• Your system manages large volumes of data and requires robust security measures and protocols to ensure its protection during data sharing and system interactions.
  • Your system functions seamlessly or holds significant amounts of valuable data, necessitating data sharing with other systems to comply with industry standards and regulations.
  • Your system operates smoothly or contains valuable data but lacks an intuitive interface, hindering user experience.
  • Your system operates seamlessly or contains valuable data, but you seek to enhance its capabilities with additional features.
  • Your system possesses unique functions critical to business continuity, still offering value and effectively fulfilling its designated tasks.
  • Your system stores substantial volumes of crucial legacy data, and migrating it would incur significant costs, making integration with a newer system a more feasible option to unlock the data’s full potential.
Potential Challenges of Legacy System Integration?

On the surface, integrating legacy software with modern IT infrastructure may seem straightforward, especially when compared to the alternatives of software reengineering or building from scratch.

However, the integration of legacy systems presents significant hurdles, including:

1. Resistance to Change

Despite the complexity of legacy systems, employees may resist introducing new elements into their established workflows. Communicating the importance of integration and minimizing the learning curve becomes imperative.

2. Data Quality Issues

Legacy data often deviates significantly from modern standards in format and structure. Cleaning up and modernizing the data is a prerequisite for successful integration.

3. Security Concerns

Legacy applications are vulnerable to cyber threats, with healthcare providers, for instance, experiencing a surge in data breach costs. Integration exacerbates these risks, necessitating robust strategies for data protection.

4. Documentation Issues

Legacy applications frequently lack adequate documentation, complicating the integration process, especially when key programmers have retired or left the organization.

5. Lack of Expertise

Integrating legacy systems requires expertise in obsolete technologies, which may be scarce. For instance, finding COBOL experts, a common legacy coding language, is challenging due to its diminishing presence in educational curricula.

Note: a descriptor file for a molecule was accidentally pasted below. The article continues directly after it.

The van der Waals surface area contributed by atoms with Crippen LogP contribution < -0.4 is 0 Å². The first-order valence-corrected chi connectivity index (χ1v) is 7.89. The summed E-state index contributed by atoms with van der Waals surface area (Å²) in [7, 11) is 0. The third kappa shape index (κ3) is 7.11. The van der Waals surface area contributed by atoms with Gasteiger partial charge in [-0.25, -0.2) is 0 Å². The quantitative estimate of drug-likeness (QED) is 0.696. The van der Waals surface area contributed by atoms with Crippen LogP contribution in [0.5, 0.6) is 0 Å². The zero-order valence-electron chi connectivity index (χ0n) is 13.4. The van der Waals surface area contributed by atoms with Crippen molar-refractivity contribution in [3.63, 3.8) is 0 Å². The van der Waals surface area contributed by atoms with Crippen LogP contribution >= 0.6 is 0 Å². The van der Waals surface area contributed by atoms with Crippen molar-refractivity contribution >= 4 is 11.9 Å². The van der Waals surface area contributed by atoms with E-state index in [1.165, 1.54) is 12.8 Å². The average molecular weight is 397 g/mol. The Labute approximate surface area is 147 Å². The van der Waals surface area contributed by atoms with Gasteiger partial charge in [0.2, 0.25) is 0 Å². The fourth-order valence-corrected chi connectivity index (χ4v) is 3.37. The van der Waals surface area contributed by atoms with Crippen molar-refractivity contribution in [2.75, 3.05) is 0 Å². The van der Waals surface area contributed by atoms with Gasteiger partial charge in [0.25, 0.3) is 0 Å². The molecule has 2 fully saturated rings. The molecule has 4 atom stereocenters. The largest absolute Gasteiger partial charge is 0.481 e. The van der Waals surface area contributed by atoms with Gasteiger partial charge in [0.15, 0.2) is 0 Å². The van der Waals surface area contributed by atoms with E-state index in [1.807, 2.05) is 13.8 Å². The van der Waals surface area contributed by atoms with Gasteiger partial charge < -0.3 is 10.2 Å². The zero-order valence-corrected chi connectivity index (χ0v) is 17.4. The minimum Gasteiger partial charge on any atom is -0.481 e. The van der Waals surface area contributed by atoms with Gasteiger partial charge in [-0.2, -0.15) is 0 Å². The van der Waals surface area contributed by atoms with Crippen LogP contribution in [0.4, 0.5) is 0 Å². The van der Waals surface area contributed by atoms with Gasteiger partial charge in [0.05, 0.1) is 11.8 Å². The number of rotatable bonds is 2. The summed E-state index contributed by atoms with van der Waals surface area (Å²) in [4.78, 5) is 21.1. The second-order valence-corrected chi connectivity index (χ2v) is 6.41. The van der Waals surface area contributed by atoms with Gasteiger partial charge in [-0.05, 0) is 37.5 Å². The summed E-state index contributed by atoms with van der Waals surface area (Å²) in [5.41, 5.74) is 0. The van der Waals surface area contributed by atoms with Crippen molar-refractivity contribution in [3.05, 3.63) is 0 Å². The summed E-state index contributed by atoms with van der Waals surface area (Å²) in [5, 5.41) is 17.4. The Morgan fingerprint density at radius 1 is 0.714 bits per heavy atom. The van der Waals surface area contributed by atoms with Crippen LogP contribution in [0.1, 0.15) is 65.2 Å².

These are the factors that can severely hinder the integration of legacy software with newer technologies. Nonetheless, this doesn’t signify that this is not possible.

Because the integration services market is burgeoning, with anticipated growth from $483.0 billion in 2023 to $665.6 billion by 2028, signifying opportunities for overcoming integration obstacles and modernizing legacy systems.

Strategies to Integrate Legacy Systems with Modern Software

In order to help you sort through your options, we’ve selected some of the most popular legacy system integration methods.

1. Integration Platform as a Service (iPaaS)

iPaaS offers a suite of Software as a Service (SaaS) solutions tailored to connect applications with varying integration capabilities. Equipped with pre-configured adaptors, connectors, and APIs, iPaaS simplifies the building and management of integrations across diverse platforms.

The global iPaaS market has experienced significant growth, surpassing $6.68 billion in 2022 and projected to reach $61.67 billion by 2030, boasting an impressive 32.47% Compound Annual Growth Rate (CAGR). This growth is fueled by a focus on organizational performance and widespread cloud adoption, with API management emerging as a leading segment.

The appeal of iPaaS lies in its numerous advantages for legacy systems integration. Firstly, iPaaS enables rapid implementation of integrations within hours, often requiring minimal coding effort. Additionally, outsourcing vendors typically assume responsibility for maintenance, alleviating the burden on internal resources. iPaaS solutions are also compatible with legacy programming languages and data formats such as X12, EDIFACT, or COBOL, seamlessly transforming them into modern-compatible formats.

Moreover, iPaaS solutions come equipped with built-in compliance features, addressing various standards such as GDPR, HIPAA, and SO2. Furthermore, iPaaS facilitates the integration of applications both on-cloud and on-premises, with top-tier solutions offering seamless connectivity between cloud and on-premises systems.